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September 2010 - Page 3

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September 2010
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BUDS OF MAY

I have just finished reading the May issue and really appreciated the article on “oldie” turntables. What with the LP12 being out of trim (a regular three year thing) and the Denon DL103 on the 12” Ittok + Sony TTS3000 having lost its cantilever (a cleaning lady first!), that article prompted me to swap turntables around a bit.

Since the two disasters to my favorites, I had been using my trusty JBE Slate s3 with Technoarm a and Grado Sonata but tonight I decided to check out my Technics SL110+3009/Shure V15 III – glad I did! It is not perfect but it is a very coherent whole - a real fun experience with Rock and albums from Madonna, Yes, Siouxsie...

 

denon-dp2000

Keep the Denon DP2000 turntable says David.


I now have two major problems to sort out. Which one of the DDs do I keep? JBE, SL110 or that Denon DP2000 which never got its Hadcock installed? No way I can house six TTs in the sitting room and I see no point in storing them in the attic. Whichever DD I keep will end up with that Technoarm or the 9” Ittok from the LP12 when I can afford an Ekos or a more modern SME.


The other problem to sort is what to put on the SME 20/2 when it arrives next week (my piggy bank got mugged). For the next few months it will have to be either the 3009+V15 or the Technoarm a+Grado Sonata (on Bastin adaptor) but which? Mid Autumn I should be able to find £2.5k for an arm and cart.


The context: Chord DAC64 MkII+CEC TL51 (really nice), Linto, Naim Stageline or EAR 834P phonostages (medium term goal an Aesthetix Rhea or an EAR pre with double phono inputs), Avondale amps (long term goal Class A  integrated or Airtight ATM1S) and Proac Future .5 speakers.

Suggestions concerning what to listen to would be appreciated, as the phrase goes.

Nigel

 

sme-v-tonearm

Get an SME V tonearm for your Denon DP2000 Direct Drive turntable.

 

 

It is difficult to answer a question like that.  It's like what classic car do I keep, the Sunbeam Alpine, the MGB GT V8 or the Healey 3000?

If it was me I'd keep the Denon, simply because it's rarer than the Technics, whereas the JBE is a lovely deck in its way but not earth-shatteringly reliable, so I am told. As for your turntable, I'd look towards an SME V tonearm (in black finish) with the likes of an Audio Technica OC9/III cartridge; or if you have enough dosh then an Ortofon Cadenza Blue MC. DP

 

A HOMAGE

If you recall you posted a letter of mine in the April 2010 edition, and asked me to return with my thoughts about what I wished to do. I stated that I was looking to upgrade my speakers and had my mind set on a  pair of Sonus Faber Cremona Auditors to replace my Ruark Equinoxes. I wanted to pair these with my Musical Fidelity Nu Vista m3 amp and Nu Vista 3d CD player.


Well, I took a blind leap and the advice of a chap on a hi-fi forum and bought a pair of Sonus Faber Guarneri Homage that were in as mint a condition as you could ever expect. Also, I shopped around and found a pair of Missing Link Cryo Ref Interconnects and a pair of Cryo Ref speaker cables for a very good price.


Without getting into any technical jargon and fancy wording about sound I would just like to say that never in my wildest dreams did I ever expect to have such a beautifully presented sound stage; this was just the sound I have been searching for. Honestly, when I put on the David Gilmour CD 'On An Island' I was completely astounded at what I was hearing, it was like Liquid Gold being poured through Silk, with the tightest bass and open detailed midrange I have ever heard (the Townshend Supertweeters may have added to this also), just very fatigue free.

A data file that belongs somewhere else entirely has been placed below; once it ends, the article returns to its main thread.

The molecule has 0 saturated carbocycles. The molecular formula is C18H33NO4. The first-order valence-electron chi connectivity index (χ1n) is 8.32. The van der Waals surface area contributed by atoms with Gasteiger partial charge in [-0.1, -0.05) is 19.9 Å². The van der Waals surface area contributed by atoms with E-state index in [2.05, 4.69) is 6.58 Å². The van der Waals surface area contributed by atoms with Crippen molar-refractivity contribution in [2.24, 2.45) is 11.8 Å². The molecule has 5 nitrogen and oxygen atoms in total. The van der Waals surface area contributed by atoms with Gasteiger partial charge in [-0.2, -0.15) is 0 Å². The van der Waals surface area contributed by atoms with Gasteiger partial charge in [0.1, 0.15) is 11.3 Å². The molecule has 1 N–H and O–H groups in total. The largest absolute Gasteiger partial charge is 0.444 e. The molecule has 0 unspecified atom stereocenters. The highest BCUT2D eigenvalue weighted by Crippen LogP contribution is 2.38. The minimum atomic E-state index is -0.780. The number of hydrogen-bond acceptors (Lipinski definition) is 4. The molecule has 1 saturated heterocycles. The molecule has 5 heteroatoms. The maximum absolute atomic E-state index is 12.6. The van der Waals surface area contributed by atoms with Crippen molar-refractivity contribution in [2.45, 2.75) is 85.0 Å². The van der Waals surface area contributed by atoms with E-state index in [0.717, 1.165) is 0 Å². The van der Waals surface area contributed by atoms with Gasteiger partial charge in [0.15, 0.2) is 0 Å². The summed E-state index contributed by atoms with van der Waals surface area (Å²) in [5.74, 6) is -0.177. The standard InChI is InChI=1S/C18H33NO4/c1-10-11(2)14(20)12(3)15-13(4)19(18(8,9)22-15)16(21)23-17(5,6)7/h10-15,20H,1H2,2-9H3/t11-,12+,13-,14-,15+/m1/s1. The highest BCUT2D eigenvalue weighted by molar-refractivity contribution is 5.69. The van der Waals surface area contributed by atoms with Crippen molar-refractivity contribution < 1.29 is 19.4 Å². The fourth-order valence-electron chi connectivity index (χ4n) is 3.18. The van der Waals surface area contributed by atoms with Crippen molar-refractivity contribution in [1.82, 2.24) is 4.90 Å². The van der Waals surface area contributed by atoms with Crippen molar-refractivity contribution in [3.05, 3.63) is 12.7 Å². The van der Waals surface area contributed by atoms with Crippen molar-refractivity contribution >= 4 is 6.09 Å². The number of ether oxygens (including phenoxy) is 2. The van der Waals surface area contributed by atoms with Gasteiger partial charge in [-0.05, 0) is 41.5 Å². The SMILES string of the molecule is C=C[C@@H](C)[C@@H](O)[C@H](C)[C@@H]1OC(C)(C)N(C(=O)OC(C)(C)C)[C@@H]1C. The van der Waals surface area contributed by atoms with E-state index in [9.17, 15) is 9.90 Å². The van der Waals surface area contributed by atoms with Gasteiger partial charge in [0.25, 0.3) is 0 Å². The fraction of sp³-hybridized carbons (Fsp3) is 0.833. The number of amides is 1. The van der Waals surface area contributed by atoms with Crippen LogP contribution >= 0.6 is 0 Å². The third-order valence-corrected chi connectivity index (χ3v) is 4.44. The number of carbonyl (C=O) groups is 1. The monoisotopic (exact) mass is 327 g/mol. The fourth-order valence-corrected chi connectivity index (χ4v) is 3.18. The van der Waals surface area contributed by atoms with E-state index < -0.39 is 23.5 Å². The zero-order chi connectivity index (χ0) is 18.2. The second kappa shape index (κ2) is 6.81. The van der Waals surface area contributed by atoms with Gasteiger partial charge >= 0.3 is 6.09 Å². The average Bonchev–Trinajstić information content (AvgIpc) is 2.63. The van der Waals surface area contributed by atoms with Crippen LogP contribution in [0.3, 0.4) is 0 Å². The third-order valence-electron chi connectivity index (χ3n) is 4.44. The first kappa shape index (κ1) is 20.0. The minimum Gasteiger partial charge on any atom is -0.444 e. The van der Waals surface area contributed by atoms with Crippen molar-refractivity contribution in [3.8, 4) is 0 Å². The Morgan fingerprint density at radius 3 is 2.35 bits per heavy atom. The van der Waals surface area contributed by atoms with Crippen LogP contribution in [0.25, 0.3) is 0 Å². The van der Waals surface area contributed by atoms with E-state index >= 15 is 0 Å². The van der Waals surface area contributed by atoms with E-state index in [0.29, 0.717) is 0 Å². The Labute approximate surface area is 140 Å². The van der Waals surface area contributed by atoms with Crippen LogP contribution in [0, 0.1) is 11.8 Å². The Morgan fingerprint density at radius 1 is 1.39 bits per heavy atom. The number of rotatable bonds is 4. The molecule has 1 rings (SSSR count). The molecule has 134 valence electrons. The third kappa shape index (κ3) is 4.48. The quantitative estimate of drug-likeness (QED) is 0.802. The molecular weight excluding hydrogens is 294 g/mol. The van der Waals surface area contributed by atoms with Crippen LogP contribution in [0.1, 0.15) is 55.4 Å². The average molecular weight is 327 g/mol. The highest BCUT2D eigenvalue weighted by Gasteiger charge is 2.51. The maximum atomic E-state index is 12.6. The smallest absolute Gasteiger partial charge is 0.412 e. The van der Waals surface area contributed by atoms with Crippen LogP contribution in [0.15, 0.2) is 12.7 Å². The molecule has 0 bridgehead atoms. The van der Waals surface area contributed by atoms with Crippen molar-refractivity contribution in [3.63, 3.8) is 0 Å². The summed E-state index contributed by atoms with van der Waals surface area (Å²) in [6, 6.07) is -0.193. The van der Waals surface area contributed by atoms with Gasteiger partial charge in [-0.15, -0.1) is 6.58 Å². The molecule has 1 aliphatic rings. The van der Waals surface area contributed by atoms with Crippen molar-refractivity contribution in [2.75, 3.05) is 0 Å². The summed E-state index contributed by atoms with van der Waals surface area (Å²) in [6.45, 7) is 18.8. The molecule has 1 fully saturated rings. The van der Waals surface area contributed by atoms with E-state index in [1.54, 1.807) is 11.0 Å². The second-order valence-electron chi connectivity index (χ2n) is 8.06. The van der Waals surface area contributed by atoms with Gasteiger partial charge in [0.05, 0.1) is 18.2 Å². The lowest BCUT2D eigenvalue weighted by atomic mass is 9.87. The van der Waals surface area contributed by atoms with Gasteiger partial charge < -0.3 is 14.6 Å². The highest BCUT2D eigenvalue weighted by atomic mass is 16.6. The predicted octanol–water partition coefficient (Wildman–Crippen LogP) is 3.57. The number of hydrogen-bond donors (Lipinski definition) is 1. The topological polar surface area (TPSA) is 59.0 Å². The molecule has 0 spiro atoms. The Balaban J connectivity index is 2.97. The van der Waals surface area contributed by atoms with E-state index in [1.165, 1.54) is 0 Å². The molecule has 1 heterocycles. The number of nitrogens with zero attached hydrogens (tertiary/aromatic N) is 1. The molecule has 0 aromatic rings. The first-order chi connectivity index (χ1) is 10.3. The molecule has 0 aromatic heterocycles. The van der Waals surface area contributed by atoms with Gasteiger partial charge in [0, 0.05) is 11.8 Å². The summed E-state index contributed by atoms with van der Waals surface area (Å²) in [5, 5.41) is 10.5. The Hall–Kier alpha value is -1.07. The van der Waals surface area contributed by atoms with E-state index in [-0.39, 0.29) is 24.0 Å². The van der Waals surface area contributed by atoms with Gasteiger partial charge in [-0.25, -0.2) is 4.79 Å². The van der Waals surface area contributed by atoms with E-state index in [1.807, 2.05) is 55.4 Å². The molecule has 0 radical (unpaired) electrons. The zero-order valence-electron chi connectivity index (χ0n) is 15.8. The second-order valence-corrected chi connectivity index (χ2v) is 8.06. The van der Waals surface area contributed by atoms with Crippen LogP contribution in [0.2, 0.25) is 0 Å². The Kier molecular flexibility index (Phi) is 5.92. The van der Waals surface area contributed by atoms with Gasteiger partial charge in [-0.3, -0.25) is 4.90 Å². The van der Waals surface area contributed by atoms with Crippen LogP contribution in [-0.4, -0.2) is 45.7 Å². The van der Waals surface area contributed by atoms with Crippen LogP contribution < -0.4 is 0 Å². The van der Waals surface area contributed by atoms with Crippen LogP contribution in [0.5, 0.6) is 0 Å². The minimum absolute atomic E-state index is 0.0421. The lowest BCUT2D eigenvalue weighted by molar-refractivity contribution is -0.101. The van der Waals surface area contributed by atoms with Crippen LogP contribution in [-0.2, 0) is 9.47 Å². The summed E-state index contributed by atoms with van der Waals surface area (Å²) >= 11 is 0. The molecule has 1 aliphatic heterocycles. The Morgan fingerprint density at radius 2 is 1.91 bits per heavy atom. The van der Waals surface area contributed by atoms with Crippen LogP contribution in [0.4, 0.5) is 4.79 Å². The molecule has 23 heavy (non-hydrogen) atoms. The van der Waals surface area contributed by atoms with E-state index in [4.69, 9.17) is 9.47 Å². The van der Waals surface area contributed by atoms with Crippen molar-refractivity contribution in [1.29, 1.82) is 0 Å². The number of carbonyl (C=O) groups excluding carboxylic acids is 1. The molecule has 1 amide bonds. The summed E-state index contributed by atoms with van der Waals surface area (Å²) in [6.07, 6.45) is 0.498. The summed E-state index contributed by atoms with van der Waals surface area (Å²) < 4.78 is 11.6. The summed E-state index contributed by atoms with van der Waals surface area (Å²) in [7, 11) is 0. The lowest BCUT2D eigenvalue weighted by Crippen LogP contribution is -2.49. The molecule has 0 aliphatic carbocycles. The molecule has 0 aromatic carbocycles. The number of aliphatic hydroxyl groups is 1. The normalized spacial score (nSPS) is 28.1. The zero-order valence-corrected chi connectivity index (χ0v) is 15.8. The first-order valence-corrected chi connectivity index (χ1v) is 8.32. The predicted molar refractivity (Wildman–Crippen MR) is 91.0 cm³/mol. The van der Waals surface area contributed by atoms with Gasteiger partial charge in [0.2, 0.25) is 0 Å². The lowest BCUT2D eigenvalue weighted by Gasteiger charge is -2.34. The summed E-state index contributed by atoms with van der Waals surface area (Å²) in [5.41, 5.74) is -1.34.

I have been playing guitar for some years now and have seen and heard a lot of live performances from talented and not so talented people, well when I put a CD into this system it just works like a perfect ensemble of professional heads. The music just sounds very professional.

I still plan on having the amplifier upgraded in the future (CD player has already been upgraded) and I will replace the cables on the back as well as the jumper cables on the inside with more Missing Link Silver. I am even considering in the future buying the Isotek Aquarius mains conditioner.


The only thing I would say is that vinyl has a fatter sound with my Vpi Aries Scout with JMW-9 tonearm and Goldring 1042 cartridge. Any ideas on thinning the sound from the vinyl?


Or any ideas on what I have just written would be great. If I can improve on this sound I will be very, very happy but as this system stands at the moment I will be keeping this combination for life and looking forward to adding whatever I can to try and improve on it. I did read in an earlier edition where you stated that a CD demagnetiser would maybe help.


I have really begun to listen to classical music as I have never heard it played properly like this before and all my other CDs have been transformed into just something very different, even the rock and heavy CDs sound fantastic.

Any advice would be appreciated. Cheers and thanks for a wonderful magazine.

Alan,

N Ireland

 

 

guarneri-homage

Sonus Faber Guarneri Homage loudspeaker.

 

Hi Alan - good to know things have worked out for you! The vinyl sound can be 'thinned' with a £300 Audio Technica AT-F7 moving coil cartridge, which is a good bit crisper and leaner (and faster and more detailed) than your Goldring. Going for the £100 cheaper AT-F3/III would also be an improvement, but I think the F7 would be a much larger one, for just a few shillings more, as it were... DP

 

OPTICAL MAC?

Since the age of 15 (I’m only 25 now) I’ve read hi-fi mags and have come to favor your magazine over the others, based on auditioning a large variety of equipment over the years and tending to agree with a lot of your reviews. So I thought this to be a great opportunity to write in for your opinion on my current dilemma.


Since my CD player died, I’ve been seriously researching the best way to incorporate a music server into my hi-fi system. Even though I build PCs and use Microsoft Windows on a daily basis, I’ve decided against this route in favour for an Apple Mac Mini. The problem is that I can’t decide whether to go Optical or USB.